20 % VAT on goods - yes, but you're not a UK resident I presume - so you're exempt.

    As for complex stuff - the EU is a single market - you even have the advantage often of buying good in Euro's - fair's fair now - there's a good chap!
    Reply
  • Tams80 - Thursday, April 04, 2013 - link

    True, but you can't really complain about the TV shows. The ones your referring to will be British made/commissioned ones and therefore unsurprisingly will be released in the UK first. Although it has got better, we do still have to wait for US TV shows to cross the imaginary Internet ocean (of course the same applies for out TV shows). Don't get me started on anime though!

    We also don't get some technology products at all and they are often more expensive even when you take in to account VAT.
    Reply
  • Death666Angel - Thursday, April 04, 2013 - link

    "yes, but you're not a UK resident I presume - so you're exempt."
    Dr. Ian Cutress is very much a resident of the UK. Unless I've been misled by the podcasts and his reviews all this time. :)
    Reply
  • IanCutress - Friday, April 05, 2013 - link

    Dear Mark,

    I am very much British and live in London, having lived in the north, south, east and west of this green and pleasant land.

    There has been in the past delays of certain titles and products from NA to the UK/EU - for example a big film like Charlie and The Chocolate Factory (2005) was released 10-Jul-05 in the US and 29-Jul-05 in the UK. This is more common than you may realise, and up to 3-6 months does occur.

    Yes, you can go buy in Euros, on the basis that you have to pay to change GBP to EUR (commission or bad rates), then extra for company X to ship it to you, then import tax (20%) to get it across the border. So unless it is 25%+ cheaper in continental Europe, you are still paying through the nose. They closed the loophole regarding Jersey and Guernsey recently, so even 'importing' from there is now subject to import tax.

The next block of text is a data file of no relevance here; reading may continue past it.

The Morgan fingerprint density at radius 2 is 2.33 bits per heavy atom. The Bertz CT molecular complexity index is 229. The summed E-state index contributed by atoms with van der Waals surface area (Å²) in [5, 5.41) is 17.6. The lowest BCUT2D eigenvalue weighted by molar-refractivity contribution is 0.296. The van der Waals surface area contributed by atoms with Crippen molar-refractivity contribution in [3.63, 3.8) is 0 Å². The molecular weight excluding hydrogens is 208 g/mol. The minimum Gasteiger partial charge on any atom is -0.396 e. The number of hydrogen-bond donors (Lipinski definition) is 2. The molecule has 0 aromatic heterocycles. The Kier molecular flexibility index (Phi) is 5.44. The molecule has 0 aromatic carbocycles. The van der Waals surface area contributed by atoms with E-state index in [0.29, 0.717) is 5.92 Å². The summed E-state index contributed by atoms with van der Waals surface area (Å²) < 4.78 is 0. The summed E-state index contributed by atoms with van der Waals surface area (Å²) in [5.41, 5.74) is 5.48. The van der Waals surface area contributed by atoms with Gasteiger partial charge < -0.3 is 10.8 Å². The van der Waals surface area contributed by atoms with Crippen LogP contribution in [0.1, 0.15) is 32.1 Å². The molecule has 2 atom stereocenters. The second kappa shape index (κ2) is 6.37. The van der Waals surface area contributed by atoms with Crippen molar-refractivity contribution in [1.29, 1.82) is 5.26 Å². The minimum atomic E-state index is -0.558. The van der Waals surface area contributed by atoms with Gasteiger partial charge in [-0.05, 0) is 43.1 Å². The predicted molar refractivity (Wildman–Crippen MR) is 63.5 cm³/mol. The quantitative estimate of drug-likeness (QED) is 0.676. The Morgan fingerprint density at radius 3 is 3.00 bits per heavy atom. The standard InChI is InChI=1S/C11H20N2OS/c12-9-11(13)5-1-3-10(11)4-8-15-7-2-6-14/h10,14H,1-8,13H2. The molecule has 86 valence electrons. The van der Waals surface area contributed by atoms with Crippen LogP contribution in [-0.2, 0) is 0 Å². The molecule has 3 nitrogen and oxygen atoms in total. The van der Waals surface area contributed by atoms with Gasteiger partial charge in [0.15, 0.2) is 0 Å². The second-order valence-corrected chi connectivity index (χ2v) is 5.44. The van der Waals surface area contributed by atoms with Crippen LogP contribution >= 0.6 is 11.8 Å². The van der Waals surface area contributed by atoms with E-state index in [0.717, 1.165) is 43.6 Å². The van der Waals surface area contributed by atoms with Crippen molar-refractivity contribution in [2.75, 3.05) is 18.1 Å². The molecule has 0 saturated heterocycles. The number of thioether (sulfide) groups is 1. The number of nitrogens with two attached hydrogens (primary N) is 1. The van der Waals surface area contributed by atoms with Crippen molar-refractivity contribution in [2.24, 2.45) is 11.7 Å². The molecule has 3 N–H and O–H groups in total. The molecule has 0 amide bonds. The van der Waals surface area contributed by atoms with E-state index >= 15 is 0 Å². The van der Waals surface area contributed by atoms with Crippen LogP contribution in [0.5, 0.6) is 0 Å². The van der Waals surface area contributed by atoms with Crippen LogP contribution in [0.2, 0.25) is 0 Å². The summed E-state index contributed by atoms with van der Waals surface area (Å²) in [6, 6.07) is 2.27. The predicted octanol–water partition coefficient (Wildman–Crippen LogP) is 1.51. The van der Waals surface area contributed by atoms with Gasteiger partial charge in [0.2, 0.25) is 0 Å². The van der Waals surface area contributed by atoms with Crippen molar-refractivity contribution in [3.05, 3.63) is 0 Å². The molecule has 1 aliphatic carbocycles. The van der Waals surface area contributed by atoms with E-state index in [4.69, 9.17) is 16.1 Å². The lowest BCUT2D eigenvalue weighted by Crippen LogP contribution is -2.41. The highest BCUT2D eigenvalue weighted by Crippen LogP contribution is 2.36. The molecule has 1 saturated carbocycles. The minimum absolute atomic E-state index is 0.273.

I know my country, I was blooming born and raised here mate! :)

    Ian
    Reply
  • Kristian Vättö - Friday, April 05, 2013 - link

    You don't have to pay the import tax if you're buying from another EU-country. Reply
  • smilingcrow - Saturday, April 06, 2013 - link

    Exactly, no import duty or VAT.
    Import tax varies depending on the category so is not a fixed 20%.
    Reply
  • poohbear - Thursday, April 04, 2013 - link

    lol how in the hell is that igloo house a gadget???? Reply
  • poohbear - Thursday, April 04, 2013 - link

    its like going to a car show and seeing trucks and planes! who comes up with this stuff? Reply
  • evonitzer - Thursday, April 04, 2013 - link

    How many products at CES could be called 'consumer electronics'? It really doesn't matter since the show is about displaying interesting things whether or not they are actually feasible for the general consumer.

    I can't believe people are griping about the igloo! That looks fantastic and I want it for my home.
    Reply
  • nerd1 - Thursday, April 04, 2013 - link

    Nao humanoid robots are made by a french company :-) Reply